Notes from the Island
August 2004


I understand now why an enduring club like this one is named after the Sycamore tree. These magnificent trees are a symbol of perseverance and adaptation. They are also mysterious, beautiful and majestic.

Of course, like you, I have admired the Sycamores for years, their stark white limbs shining along the bank, their peculiar bark creating layers of colors and shapes. But, lately, maybe because of where I live, I have a new appreciation for these trees. First of all, they are huge. I know that in the winter I can stand in the parking lot on MacArthur Blvd. and be eye level with the top of the tallest of the trees. How high is that? Itís got to be at least 150 feet. When a Sycamore tree fell during Isabel, its sprawling limbs completely covered the field and reached two stories into the air! Its immensity was further realized the following spring by the noticeable hole in the Island canopy. The shade will be missed; and it took a little time to get used to the extra sunlight streaming onto the Island; but now there is more sky for stargazing and if one tree falls it makes room for others.

One tree that is sure to benefit will be, what I call, the wedding tree. It was planted here at a wedding in the 1980ís and was almost crushed when the Isabel tree fell but it now stands to benefit from the mishap of its tall neighbor. Itís truly amazing that this tree survived and I give the credit to Gerry Barton who propped it up and nursed it back to health. Maybe he had inside knowledge as to the tenacity of this species of woody plant.

We did trim the major branches off the fallen Sycamore. But once all the major limbs were removed, not much else was done. The barren stalk of the tree lay there across the field all through the fall and winter and into the spring. There was talk of chopping it up to make benches and maybe even a dugout canoe but the trunk just lay there. Then something amazing and totally unexpected happened: The tree began to grow new branches! Now itís July and the barren stalk is growing like a Chia Pet*. The new branches, in their attempt to absorb as much sun light as possible, have sprouted leaves that are extraordinary. These new Sycamore leaves are 18 inches wide and 14 inches from tip of stem to the tip of the leaf. I guess old Sycamores never die. This tree lives on, just like the swing tree that continues to grow, even after being reduced to a stump. The will to live is so strong among these trees that even a two-foot log cut from a tree and placed in a hole will begin to sprout leaves.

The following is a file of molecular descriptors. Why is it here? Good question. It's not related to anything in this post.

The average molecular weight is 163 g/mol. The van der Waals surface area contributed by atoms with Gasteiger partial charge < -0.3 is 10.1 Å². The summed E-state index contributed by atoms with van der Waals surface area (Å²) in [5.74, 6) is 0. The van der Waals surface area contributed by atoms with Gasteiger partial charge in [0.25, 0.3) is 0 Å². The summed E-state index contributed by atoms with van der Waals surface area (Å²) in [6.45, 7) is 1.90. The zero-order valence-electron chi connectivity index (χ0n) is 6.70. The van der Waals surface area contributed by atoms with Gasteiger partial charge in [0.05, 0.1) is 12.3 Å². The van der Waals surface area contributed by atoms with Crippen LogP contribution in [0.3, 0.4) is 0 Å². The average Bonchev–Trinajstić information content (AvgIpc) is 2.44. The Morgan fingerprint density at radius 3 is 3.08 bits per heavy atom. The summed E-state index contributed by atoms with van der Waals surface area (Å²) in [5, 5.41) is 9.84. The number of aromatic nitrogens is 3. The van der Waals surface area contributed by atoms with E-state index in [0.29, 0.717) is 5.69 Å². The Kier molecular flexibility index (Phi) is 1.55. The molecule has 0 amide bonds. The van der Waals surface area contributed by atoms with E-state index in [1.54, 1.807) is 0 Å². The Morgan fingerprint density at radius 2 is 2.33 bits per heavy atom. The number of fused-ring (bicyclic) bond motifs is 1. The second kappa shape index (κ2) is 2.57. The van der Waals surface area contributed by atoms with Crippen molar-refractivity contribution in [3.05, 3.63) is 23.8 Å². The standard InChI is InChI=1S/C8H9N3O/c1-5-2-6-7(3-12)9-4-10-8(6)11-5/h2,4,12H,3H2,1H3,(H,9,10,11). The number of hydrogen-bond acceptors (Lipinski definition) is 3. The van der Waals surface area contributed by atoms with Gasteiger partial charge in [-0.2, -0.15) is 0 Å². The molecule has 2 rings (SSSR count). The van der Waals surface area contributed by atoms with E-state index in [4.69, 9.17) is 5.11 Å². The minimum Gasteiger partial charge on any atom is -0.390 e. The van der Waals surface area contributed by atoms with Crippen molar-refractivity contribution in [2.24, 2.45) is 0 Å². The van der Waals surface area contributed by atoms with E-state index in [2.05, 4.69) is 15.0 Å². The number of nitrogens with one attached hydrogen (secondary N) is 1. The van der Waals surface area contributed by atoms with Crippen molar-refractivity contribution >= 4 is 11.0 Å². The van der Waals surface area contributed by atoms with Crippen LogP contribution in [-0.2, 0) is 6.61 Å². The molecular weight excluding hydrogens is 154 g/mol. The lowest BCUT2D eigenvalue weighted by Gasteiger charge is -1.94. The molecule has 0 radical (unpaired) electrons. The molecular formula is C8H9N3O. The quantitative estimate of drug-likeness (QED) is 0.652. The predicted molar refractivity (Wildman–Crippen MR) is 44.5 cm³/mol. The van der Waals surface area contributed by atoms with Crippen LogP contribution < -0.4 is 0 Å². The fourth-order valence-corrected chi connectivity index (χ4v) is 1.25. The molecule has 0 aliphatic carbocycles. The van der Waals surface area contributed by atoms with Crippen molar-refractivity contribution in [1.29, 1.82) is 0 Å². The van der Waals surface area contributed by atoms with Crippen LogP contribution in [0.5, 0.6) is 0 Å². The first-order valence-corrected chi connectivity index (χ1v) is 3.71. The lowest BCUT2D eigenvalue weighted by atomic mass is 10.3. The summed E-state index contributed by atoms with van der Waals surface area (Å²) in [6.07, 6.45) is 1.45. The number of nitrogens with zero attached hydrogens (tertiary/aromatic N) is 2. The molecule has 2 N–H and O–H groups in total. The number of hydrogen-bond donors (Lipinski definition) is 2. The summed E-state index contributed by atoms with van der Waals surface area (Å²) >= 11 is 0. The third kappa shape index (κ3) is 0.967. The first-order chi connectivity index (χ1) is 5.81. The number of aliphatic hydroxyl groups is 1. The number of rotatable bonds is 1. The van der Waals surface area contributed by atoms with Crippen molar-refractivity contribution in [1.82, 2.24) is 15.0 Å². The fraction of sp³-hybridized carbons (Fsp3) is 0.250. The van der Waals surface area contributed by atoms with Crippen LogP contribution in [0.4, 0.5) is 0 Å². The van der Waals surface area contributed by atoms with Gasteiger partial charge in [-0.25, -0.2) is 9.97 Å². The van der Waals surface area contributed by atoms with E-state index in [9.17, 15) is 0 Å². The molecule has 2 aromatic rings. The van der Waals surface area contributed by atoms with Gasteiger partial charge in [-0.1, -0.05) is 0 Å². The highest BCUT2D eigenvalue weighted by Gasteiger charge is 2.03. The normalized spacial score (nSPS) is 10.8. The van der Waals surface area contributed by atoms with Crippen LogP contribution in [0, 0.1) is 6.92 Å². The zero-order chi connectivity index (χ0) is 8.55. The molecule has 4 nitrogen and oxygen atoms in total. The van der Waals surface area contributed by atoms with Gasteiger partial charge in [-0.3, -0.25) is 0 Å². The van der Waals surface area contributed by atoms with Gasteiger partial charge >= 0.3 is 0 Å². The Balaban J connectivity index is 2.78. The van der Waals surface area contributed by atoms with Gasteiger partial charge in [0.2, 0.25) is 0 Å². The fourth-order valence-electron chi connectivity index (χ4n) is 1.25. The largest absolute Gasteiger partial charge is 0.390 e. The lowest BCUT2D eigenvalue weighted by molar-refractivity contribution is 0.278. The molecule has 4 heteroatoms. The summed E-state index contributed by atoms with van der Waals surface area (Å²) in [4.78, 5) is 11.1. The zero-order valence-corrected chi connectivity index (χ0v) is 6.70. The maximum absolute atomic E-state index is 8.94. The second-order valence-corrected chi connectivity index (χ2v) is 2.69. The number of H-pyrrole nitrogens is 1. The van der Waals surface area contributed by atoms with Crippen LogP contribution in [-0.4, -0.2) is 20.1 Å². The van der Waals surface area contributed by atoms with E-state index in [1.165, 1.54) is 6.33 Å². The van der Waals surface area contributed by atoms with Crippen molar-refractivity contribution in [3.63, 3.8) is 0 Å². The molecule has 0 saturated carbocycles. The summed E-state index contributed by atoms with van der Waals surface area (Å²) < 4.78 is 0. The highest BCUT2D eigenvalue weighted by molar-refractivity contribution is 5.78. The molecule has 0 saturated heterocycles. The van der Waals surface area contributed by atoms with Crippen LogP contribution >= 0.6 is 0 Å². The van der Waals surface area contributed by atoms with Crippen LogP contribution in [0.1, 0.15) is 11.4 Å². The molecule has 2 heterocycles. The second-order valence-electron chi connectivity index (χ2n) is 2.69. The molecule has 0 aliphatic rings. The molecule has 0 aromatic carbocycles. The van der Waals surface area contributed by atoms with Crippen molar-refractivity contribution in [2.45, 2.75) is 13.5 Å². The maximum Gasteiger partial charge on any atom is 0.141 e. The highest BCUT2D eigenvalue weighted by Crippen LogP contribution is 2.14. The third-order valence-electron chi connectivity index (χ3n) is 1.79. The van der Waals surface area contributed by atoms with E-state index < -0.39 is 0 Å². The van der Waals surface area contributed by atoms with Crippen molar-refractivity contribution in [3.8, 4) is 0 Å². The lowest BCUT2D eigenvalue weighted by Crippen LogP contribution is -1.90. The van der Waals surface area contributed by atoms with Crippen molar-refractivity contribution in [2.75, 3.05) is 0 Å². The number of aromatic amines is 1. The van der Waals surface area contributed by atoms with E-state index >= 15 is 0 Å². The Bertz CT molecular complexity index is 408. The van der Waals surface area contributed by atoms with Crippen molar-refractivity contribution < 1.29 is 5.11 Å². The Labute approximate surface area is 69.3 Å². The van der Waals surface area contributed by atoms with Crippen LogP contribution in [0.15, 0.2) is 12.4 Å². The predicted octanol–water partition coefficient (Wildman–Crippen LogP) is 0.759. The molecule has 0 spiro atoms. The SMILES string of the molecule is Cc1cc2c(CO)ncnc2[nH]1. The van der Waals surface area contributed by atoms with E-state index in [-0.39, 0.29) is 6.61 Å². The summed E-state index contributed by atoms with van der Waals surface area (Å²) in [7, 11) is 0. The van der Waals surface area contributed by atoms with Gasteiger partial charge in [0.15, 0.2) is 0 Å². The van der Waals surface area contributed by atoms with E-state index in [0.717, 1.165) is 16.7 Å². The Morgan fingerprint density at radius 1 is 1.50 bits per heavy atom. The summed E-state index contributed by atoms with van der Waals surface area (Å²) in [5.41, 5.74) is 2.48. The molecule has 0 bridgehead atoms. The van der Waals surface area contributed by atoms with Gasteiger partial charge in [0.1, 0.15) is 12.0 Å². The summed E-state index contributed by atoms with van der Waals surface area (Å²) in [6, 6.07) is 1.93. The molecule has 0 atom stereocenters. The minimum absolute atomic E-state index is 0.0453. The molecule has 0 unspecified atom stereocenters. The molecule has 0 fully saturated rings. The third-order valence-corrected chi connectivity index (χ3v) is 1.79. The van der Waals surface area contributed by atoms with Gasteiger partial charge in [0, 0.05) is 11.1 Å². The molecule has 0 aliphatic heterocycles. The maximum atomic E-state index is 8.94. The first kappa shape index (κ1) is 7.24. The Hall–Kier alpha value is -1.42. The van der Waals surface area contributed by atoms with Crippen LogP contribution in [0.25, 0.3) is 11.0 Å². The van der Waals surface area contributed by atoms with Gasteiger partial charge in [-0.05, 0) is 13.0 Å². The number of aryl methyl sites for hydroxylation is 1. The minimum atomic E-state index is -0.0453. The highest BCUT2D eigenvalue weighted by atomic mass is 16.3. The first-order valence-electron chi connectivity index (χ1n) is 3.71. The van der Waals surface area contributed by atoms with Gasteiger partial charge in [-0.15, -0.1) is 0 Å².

I thought it appropriate to talk about the Sycamores this month since this has been the month of the shedding Sycamore. I donít remember this bark-shedding phenomenon last year and my guess is that it has been a good growing season. Whatever the reason, the Island is covered with the shedding of the Sycamore with all their colors and layers and shapes.

In other news, there are two deer living on Ruppertís, spotted by numerous visitors. The ground hog has moved out to the swim-dock area, quieter there. And Iíve spotted a ruddy turnstone* in the mud flats at the foot of the Island on three occasions now. And my fishing report: Lots of catfish, stories of biting bass and two confirmed and very tasty, walleye, caught and filleted by George Malusky.

*Chia Pet? Ruddy turnstone? The Editor, adding to a long list of incompetencies, was baffled by these terms. Joe, helpful as always, clarified: A Chia Pet is a ceramic animal that you plant seeds in and when the plants grow it looks like the animal is growing hair. A novelty gift. A ruddy turnstone is a type of shore bird, very similar to a sandpiper.

-- Joe Hage, Sycamore Island Caretaker